For example, using a revocable living trust can help bypass the need for ancillary probate. 

By placing out-of-state property into a trust, the property is controlled by the trustee and not subject to probate when the trust creator passes away. This can save time and money and simplify the estate administration process.

Another option is joint ownership with rights of survivorship. When a property is jointly owned with rights of survivorship, the surviving owner automatically inherits the decedent's share without the need for probate.

One more option is the use of a transfer-on-death (TOD) deed. With a TOD deed, the property owner designates a beneficiary who will inherit the property upon the owner's death. The property is then transferred directly to the beneficiary without going through probate.

What Happens if My Will Has the Wrong Address?

If your will has the wrong address, it may not necessarily invalidate the entire document, but it could cause confusion and delay in the probate process. 

The probate court will need to know where to send notices and documents related to the probate case. If the address on the will is incorrect, it could slow down the process and make it more difficult for the court to locate the beneficiaries and other interested parties.

In most jurisdictions, the critical elements for a valid will include:

  1. The testator's intent to create a will

  2. The testator being of legal age (usually 18) and having the mental capacity to create a will

  3. The will being in writing and signed by the testator

  4. The will being witnessed and signed by the required number of competent witnesses (usually two)

If your will meets these requirements, a wrong address is unlikely to invalidate the document. 

However, it is still a good idea to correct the error to avoid any confusion or potential challenges during the probate process. 

You can update your will by creating a new one with the correct information or executing a codicil (a legal amendment) to the existing will, specifying the change of address. 

Can I Update My Will Without a Lawyer?

Reviewing paperwork

It is possible to update your will without a lawyer, but doing so comes with some risks. 

If you choose to update your will without legal assistance, failing to follow the correct formalities and legal requirements for creating a valid will in your jurisdiction may result in your will being contested or considered invalid.

There are two common methods for updating a will:

  1. Drafting a new will: If you have significant changes to make or if your existing will is outdated, you might consider creating a new will that supersedes the old one. The new will should include a clause explicitly revoking all previous wills.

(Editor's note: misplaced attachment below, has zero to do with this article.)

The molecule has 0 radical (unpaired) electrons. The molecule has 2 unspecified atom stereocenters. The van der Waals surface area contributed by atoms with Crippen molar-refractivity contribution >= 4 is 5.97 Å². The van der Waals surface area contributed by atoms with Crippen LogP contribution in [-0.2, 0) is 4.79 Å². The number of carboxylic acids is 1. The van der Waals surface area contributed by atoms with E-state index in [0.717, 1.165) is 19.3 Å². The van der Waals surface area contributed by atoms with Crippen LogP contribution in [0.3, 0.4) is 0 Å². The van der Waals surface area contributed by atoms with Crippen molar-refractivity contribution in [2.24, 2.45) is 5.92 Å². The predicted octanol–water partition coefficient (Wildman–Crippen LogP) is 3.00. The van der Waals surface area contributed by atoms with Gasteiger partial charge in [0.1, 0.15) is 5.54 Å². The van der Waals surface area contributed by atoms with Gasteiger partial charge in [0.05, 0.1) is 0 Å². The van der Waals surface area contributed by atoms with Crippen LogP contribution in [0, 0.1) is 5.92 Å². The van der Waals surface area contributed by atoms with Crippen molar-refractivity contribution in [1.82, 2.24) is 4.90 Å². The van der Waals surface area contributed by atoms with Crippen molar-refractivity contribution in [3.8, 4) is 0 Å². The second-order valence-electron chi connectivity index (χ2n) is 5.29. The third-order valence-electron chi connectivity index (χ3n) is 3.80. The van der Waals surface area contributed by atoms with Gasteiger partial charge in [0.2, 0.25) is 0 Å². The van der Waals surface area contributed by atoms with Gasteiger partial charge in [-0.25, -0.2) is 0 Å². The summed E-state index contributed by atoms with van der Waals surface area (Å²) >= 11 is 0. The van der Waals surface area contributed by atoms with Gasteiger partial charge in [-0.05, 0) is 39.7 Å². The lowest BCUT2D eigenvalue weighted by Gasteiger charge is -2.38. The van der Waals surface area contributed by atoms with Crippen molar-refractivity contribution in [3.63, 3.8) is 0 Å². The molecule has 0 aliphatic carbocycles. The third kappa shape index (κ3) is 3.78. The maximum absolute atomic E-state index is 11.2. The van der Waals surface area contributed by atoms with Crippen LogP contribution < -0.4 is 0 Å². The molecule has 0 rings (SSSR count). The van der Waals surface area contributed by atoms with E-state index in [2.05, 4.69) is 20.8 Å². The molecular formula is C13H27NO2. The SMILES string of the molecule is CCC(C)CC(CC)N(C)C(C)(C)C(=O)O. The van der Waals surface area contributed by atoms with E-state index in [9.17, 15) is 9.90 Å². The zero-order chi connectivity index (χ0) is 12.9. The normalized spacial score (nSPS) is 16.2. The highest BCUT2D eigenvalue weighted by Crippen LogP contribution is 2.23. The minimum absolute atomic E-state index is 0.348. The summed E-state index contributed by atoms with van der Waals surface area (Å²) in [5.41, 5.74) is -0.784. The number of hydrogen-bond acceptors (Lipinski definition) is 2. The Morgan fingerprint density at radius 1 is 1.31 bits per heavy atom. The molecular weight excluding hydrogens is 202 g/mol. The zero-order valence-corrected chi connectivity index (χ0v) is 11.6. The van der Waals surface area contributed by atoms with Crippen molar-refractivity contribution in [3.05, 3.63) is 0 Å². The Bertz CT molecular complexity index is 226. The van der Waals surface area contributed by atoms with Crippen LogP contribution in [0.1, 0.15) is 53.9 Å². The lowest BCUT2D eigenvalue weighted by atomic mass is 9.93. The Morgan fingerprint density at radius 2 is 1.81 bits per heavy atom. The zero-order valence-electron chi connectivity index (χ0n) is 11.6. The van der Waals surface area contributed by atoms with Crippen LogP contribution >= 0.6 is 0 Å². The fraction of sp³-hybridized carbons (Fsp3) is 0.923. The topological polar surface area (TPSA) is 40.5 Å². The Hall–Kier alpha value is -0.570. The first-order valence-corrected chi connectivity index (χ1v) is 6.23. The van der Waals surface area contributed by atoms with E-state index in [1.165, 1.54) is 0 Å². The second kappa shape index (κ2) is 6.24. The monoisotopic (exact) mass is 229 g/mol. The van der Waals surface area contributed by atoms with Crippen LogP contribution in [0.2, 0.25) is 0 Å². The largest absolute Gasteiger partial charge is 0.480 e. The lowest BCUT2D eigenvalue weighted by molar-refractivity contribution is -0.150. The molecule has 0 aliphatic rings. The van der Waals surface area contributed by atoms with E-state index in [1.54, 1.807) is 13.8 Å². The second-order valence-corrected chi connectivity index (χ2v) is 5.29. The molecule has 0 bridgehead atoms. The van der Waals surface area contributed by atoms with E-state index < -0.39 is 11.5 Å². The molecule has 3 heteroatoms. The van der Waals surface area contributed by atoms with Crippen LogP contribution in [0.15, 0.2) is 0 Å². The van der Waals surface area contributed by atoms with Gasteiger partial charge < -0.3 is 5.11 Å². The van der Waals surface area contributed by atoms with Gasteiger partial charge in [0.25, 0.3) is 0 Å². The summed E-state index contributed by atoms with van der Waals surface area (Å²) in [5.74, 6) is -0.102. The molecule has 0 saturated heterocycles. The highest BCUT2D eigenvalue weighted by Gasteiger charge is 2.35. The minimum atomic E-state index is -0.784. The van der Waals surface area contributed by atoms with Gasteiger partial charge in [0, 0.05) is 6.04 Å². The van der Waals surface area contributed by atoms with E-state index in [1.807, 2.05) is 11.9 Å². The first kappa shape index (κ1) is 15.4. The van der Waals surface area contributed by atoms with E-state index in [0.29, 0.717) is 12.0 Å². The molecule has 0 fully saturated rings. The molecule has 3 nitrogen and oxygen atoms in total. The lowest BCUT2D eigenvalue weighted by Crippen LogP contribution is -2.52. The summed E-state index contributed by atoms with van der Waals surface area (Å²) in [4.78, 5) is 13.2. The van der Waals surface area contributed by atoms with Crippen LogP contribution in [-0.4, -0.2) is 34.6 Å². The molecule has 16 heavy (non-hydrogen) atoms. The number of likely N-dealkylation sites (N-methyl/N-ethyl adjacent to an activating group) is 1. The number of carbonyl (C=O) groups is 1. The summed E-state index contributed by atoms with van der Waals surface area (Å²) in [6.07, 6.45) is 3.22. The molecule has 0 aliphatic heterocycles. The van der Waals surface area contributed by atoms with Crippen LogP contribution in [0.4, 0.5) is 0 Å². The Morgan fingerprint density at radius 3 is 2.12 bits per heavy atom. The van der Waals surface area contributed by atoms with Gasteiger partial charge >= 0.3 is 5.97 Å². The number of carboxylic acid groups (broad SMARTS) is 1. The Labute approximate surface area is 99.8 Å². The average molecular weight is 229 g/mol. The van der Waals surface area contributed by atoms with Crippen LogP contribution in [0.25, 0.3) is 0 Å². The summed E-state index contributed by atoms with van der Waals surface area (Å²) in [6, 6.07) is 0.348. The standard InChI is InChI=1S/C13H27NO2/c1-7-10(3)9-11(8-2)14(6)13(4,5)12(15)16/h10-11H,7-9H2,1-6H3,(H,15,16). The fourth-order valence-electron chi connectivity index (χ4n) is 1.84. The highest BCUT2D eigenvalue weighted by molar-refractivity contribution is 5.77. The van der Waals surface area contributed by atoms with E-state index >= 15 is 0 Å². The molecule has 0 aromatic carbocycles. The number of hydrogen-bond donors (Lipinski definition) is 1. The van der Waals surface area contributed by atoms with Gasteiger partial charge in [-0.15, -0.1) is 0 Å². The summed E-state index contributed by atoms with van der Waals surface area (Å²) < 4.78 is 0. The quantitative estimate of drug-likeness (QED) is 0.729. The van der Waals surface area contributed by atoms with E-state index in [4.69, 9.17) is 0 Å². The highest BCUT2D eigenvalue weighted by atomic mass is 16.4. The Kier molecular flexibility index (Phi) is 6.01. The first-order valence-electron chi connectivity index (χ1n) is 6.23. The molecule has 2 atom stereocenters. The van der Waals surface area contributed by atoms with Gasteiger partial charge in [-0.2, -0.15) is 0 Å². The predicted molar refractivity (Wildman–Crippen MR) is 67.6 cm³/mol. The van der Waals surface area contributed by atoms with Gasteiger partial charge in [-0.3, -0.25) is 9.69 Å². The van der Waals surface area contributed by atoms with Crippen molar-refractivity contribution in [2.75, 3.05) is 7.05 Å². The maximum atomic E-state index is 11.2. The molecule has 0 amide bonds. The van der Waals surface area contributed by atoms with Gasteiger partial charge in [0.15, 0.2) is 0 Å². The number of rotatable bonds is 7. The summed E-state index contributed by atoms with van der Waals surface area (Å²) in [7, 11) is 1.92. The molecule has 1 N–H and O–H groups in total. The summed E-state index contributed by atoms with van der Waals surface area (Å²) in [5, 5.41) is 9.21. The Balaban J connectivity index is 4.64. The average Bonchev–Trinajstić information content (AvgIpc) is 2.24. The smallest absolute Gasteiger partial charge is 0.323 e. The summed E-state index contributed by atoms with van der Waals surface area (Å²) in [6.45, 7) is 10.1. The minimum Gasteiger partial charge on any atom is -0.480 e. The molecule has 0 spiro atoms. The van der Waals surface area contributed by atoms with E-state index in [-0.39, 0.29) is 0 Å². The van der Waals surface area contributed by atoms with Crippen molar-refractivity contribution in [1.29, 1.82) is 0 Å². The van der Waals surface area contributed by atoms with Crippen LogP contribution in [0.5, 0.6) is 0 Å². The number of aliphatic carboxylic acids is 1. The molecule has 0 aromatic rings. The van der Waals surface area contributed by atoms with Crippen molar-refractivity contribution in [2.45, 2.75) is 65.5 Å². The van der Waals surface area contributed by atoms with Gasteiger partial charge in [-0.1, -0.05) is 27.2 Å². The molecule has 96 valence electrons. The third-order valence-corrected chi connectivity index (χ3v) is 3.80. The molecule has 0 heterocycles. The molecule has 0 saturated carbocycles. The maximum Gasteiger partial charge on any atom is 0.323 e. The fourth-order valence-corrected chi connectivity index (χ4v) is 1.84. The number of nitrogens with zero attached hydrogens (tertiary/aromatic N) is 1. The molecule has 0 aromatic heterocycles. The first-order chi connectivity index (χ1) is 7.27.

2. Creating a codicil: A codicil is a separate document that amends specific provisions of an existing will without revoking the entire will. It must be executed with the same formalities as the original will, such as being signed and witnessed.

If you decide to update your will without a lawyer, you should research your state's laws and requirements for creating a valid will or codicil.

Some things for you to consider:

  • The testator must be of legal age (usually 18) and have the mental capacity to create a will or codicil

  • The will or codicil must be in writing and signed by the testator

  • The will or codicil must be witnessed and signed by the required number of competent witnesses (usually two)

Does it Cost More to Have an Out-of-State Attorney Write My Will?

It may cost more to have an out-of-state attorney write your will, as they may charge higher fees than an attorney in your state of residence. 

An out-of-state attorney may not be as familiar with the laws and regulations of your state and may need to spend more time researching and consulting with colleagues to ensure that your will is valid and compliant with state laws. 

If an out-of-state attorney has to travel to your state to meet with you or to attend court proceedings, this may also add to the cost of their services.

However, the cost of an attorney mostly depends on their level of experience, their reputation, and the complexity of your case. It’s always a good idea to get quotes from multiple attorneys before deciding which one to hire.

Can a Will Be Notarized in a Different State?

Stamping paperwork

In general, a will can be notarized in a different state than the one where the testator resides. However, notarization is not a requirement for a will to be valid in most states. 

Typically, a will must be in writing, signed by the testator, and witnessed by a specific number of competent witnesses (usually two) to be valid. The requirements for a valid are different in every state, so do some research to get familiar with your state's specific laws and regulations.

That being said, some people choose to have their will notarized as an additional measure to verify their identity and signature, which may help settle disputes or challenges during the probate process.